Cloud computing has led to a shift in how people think about IT systems architecture. Many organizations today are either implementing cloud-based solutions, or evaluating which cloud-based solutions they will be implementing in the future. According to Gartner Inc. cloud computing is "no less influential than e-business". This shift in architecture from an enterprise-based traditional server-based system to a cloud-based system will have associated costs of entry and risks, but it can result in enormous benefits in savings and in IT and business agility.


 

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While there is considerable pressure on organizations to consider moving to the cloud-based services, security issues continue to be one of the largest concerns that organizations have about this move. The different cloud-based deployment models, including private, public or hybrid cloud, bring with them a range of challenges, and security concerns cut across them all. Many organizations will need to apply best practice security standards that are far in excess of those that they currently implement with their on-premise systems. The migration or adoption of cloud services then can provide an advantage in that firms can design, from the ground up, their new cloud-based infrastructures with security "baked-in"; this is in contrast to the piecemeal and "after the fact" or "bolted-on" nature of security seen in many data centers today.

The cloud service model that an organization wants to implement influences security design and implementation. We will cover the three cloud computing service models: Infrastructure as a Service (IaaS)Platform as a Service (PaaS) and Software as a Service (SaaS). These models all have different security issues that need to be considered, and more importantly, a determination of the balance of responsibilities between the customer and the cloud provider for each of the service models also needs to be made.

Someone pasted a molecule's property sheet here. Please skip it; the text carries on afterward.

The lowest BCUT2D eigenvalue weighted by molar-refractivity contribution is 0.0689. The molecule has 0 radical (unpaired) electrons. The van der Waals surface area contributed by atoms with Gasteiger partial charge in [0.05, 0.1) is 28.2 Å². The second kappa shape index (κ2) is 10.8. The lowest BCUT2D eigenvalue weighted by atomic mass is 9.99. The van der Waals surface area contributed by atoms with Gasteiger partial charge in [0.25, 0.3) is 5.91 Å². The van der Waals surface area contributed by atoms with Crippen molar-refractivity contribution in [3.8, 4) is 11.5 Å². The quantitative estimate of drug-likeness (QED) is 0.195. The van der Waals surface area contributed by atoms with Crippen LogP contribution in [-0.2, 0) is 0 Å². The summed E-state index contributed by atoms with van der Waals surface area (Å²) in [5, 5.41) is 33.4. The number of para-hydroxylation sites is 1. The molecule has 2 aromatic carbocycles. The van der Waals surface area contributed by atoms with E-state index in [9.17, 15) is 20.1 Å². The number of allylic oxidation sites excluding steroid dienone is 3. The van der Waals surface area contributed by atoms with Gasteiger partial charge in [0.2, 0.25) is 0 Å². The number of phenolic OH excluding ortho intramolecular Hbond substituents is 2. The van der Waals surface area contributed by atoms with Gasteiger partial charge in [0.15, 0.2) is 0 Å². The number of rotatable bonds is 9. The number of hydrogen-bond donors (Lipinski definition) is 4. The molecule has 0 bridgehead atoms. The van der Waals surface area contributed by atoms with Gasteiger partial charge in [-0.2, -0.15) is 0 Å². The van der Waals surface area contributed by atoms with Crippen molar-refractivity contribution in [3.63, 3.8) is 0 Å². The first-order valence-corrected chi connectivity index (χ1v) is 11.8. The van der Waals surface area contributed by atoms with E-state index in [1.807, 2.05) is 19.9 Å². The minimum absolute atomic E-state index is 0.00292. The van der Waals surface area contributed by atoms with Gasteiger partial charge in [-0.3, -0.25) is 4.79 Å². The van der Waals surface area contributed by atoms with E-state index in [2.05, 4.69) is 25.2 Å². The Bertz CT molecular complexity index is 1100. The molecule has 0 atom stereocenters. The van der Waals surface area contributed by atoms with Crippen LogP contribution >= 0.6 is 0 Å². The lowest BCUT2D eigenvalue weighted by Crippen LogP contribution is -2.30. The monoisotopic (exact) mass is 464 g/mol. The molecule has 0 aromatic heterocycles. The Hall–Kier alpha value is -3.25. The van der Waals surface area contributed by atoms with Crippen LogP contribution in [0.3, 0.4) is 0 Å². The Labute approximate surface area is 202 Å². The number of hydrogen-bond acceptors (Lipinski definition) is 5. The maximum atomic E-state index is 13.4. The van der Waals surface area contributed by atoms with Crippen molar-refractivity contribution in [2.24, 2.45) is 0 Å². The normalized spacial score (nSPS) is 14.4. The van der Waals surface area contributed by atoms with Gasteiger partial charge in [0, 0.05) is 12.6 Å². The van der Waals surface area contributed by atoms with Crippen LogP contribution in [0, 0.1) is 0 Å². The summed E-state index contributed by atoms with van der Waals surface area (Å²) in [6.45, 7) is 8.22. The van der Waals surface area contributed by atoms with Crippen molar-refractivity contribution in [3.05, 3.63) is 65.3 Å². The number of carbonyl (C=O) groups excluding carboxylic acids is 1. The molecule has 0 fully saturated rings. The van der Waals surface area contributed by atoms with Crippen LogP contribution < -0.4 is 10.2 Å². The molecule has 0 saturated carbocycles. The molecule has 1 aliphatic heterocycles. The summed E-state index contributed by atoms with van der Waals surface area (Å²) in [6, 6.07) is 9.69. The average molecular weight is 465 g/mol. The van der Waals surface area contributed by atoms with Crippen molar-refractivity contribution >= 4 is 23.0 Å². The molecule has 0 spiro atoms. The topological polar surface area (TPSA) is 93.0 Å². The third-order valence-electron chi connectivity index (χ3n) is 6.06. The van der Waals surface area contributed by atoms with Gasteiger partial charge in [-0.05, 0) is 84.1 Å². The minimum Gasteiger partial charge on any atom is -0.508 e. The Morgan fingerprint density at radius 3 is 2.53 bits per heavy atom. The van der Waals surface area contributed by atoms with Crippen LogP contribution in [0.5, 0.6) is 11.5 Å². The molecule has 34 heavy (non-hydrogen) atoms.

Data storage in the cloud also requires particular consideration. The regulatory environment within which many industries operate may generate particular issues with cloud-based data storage, such as legislation on data access, issues with where the data is stored and used, as well as the important issues around the management of cryptographic keys. Strong cryptographic protection and encryption of any stored data is essential, whether that information is at rest or in transit. This becomes even more important when considering the issue of data storage in jurisdictions where data privacy laws differ from that of the firm's host country.

Cloud-based systems introduce new challenges in authentication and authorization, as organizations must be able to identify users with confidence without generating excessive overhead related to account provisioning. Authorization decisions must be well-defined and very granular, particularly in multi-tenant environments. The relationship between customer and Cloud Service Provider (CSP) must also be explicitly stated in relation to who has administrative rights and consequent access to privileged customer information.

Operational frameworks such as IT Infrastructure Library (ITIL) and Microsoft Operations Framework (MOF) help provide an effective project structure when architecting cloud-based solutions to business problems and scenarios. The cloud environment also provides the opportunity to redefine the monitoring and reporting environment and enable real-time access to management data to the right individuals through customized dashboards.

Finally, we will review the effects of compliance on cloud-based operations and analyze the effects that regulatory compliance has on the options available to organizations that operate within those environments. We will look at the factors that the cloud security architect may need to consider and mechanisms for mitigating compliance risks when adopting cloud-based solutions.

References

For more information on Cloud Computing in general, please see the NIST paper on defining Cloud Computing.

Video: Microsoft Private Cloud Security Overview

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